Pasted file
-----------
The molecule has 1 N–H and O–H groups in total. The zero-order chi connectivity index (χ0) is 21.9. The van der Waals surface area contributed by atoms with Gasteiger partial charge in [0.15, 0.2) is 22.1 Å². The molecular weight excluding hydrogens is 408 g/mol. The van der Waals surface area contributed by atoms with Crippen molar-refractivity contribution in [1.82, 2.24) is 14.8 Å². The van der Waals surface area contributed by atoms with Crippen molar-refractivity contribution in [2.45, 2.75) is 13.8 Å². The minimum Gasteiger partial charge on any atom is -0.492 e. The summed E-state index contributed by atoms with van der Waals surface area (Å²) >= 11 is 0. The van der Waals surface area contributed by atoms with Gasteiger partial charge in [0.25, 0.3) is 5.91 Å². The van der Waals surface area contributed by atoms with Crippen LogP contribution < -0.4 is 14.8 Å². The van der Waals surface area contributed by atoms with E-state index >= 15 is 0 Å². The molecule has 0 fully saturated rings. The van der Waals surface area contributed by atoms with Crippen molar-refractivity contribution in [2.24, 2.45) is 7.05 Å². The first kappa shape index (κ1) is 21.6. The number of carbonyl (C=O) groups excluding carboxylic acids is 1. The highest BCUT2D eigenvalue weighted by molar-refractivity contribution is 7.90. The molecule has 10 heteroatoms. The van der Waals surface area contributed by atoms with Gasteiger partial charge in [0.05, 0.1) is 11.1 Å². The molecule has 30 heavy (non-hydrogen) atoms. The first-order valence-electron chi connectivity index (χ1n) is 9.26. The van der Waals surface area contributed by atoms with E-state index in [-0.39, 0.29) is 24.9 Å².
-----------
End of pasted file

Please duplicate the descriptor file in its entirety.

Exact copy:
The molecule has 1 N–H and O–H groups in total. The zero-order chi connectivity index (χ0) is 21.9. The van der Waals surface area contributed by atoms with Gasteiger partial charge in [0.15, 0.2) is 22.1 Å². The molecular weight excluding hydrogens is 408 g/mol. The van der Waals surface area contributed by atoms with Crippen molar-refractivity contribution in [1.82, 2.24) is 14.8 Å². The van der Waals surface area contributed by atoms with Crippen molar-refractivity contribution in [2.45, 2.75) is 13.8 Å². The minimum Gasteiger partial charge on any atom is -0.492 e. The summed E-state index contributed by atoms with van der Waals surface area (Å²) >= 11 is 0. The van der Waals surface area contributed by atoms with Gasteiger partial charge in [0.25, 0.3) is 5.91 Å². The van der Waals surface area contributed by atoms with Crippen LogP contribution < -0.4 is 14.8 Å². The van der Waals surface area contributed by atoms with E-state index >= 15 is 0 Å². The molecule has 0 fully saturated rings. The van der Waals surface area contributed by atoms with Crippen molar-refractivity contribution in [2.24, 2.45) is 7.05 Å². The first kappa shape index (κ1) is 21.6. The number of carbonyl (C=O) groups excluding carboxylic acids is 1. The highest BCUT2D eigenvalue weighted by molar-refractivity contribution is 7.90. The molecule has 10 heteroatoms. The van der Waals surface area contributed by atoms with Gasteiger partial charge in [0.05, 0.1) is 11.1 Å². The molecule has 30 heavy (non-hydrogen) atoms. The first-order valence-electron chi connectivity index (χ1n) is 9.26. The van der Waals surface area contributed by atoms with E-state index in [-0.39, 0.29) is 24.9 Å².